Tim Schwab, an independent journalist, has written several articles about the Gates Foundation and its canny strategy of subsidizing the media to assure favorable coverage. In his latest article, he describes how the New York Times has shielded two journalists with financial ties to the Gates Foundation. The Times apparently has a double standard. Earlier this year, BuzzFeed reported that Times’ columnist David Brooks was receiving a salary from the Aspen Institute while writing glowing articles about the Aspen Institute’s programs. In response, the Times required Brooks to give up his salary and retrospectively added an acknowledgement of his connection to several columns that lauded the Aspen Institute.

But for some inscrutable reason, the editors at the Times have ignored complaints about the financial relationship between the two other Times writers and the Gates Foundation.

Schwab writes:

Last summer, buried at the end of a long CJR investigation, I reported that two Times columnists, David Bornstein and Tina Rosenberg, had been writing about the Gates Foundation for years without disclosing that they work for an outside group, the Solutions Journalism Network, that is heavily funded by the foundation. The columnists acknowledged the undisclosed conflict and asked the Times to belatedly disclose their ties to Gates in several previously published columns. The Times never followed through. In 2020, it told me it wasn’t a priority.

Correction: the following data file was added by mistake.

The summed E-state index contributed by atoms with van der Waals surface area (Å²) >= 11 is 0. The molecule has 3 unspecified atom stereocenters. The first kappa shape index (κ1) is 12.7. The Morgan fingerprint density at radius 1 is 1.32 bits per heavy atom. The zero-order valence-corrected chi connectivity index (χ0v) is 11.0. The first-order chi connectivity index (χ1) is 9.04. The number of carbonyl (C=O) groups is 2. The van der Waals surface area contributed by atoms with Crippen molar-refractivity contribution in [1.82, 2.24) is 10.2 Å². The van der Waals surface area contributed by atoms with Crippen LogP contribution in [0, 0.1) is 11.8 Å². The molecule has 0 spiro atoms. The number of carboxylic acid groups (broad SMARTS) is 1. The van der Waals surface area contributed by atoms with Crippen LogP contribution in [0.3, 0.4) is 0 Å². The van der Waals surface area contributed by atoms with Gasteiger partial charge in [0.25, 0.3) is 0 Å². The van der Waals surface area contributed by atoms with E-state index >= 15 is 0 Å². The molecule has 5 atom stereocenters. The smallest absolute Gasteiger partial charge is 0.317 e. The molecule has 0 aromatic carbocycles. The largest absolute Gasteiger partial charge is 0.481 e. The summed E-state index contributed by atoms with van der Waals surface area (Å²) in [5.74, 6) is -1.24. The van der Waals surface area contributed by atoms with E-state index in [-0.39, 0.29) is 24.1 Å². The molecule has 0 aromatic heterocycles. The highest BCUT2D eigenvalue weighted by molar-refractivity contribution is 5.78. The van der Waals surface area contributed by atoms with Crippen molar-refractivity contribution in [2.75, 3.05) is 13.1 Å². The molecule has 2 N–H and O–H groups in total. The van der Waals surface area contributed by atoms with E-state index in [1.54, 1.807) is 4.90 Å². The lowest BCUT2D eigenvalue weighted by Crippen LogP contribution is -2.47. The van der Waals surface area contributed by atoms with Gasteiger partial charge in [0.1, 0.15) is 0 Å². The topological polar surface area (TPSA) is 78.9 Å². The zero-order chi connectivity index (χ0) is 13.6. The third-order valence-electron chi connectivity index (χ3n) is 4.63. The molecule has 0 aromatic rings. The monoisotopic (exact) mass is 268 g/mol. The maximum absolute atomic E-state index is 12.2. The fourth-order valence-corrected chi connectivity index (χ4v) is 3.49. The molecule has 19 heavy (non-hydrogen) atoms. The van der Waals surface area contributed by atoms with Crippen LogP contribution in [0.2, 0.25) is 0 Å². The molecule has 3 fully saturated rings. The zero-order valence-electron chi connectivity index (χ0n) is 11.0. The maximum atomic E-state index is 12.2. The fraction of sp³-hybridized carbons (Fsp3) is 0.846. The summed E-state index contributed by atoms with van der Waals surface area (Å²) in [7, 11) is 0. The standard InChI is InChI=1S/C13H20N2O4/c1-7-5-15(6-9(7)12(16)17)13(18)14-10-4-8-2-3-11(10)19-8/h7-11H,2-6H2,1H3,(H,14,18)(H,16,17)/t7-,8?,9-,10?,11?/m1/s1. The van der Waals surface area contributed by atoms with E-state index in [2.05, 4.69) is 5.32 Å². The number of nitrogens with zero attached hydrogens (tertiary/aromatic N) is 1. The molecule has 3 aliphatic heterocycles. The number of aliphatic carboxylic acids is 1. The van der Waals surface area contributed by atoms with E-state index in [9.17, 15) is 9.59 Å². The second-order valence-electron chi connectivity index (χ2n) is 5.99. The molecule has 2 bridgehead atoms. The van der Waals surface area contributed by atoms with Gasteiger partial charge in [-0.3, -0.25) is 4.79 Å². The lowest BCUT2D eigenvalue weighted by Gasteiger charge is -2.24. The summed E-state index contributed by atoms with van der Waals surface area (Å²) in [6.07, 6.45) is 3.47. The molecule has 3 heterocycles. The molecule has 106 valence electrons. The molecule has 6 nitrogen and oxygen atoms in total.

In the wake of the Brooks scandal, I followed up with the paper. I contacted Kathleen Kingsbury, the editor of the opinion section. I had previously contacted Kingsbury in 2019 and got no response. Kingsbury told me that the Times was finally adding belated financial disclosures to Bornstein and Rosenberg’s previously published columns. She noted in March that new disclosures had been appended to four columns, and the Times was working through a technical hurdle to correct two additional columns.

But Kingsbury wouldn’t tell me which ones, or how the Times decided it only six needed disclosures. In my CJR investigation, I had found fifteen columns that mention Bill and Melinda Gates, their private foundation, or the work it funds. I located one corrected column, a glowing review of the Gates-funded World Mosquito Program, which I had highlighted in my CJR investigation. Yet, Rosenberg wrote about the project again in 2019, and that column remains uncorrected.

Kingsbury also wouldn’t address why the Times deemed Brooks’s financial engagement with Aspen was incompatible with his column, but Bornstein and Rosenberg’s ties to the Gates-funded Solutions Journalism Network were not. When I pushed the Times to explain, Eileen Murphy, senior vice president of corporate communications for the Times, would not provide clarification. “We’re comfortable with where we have landed on this issue,” she said.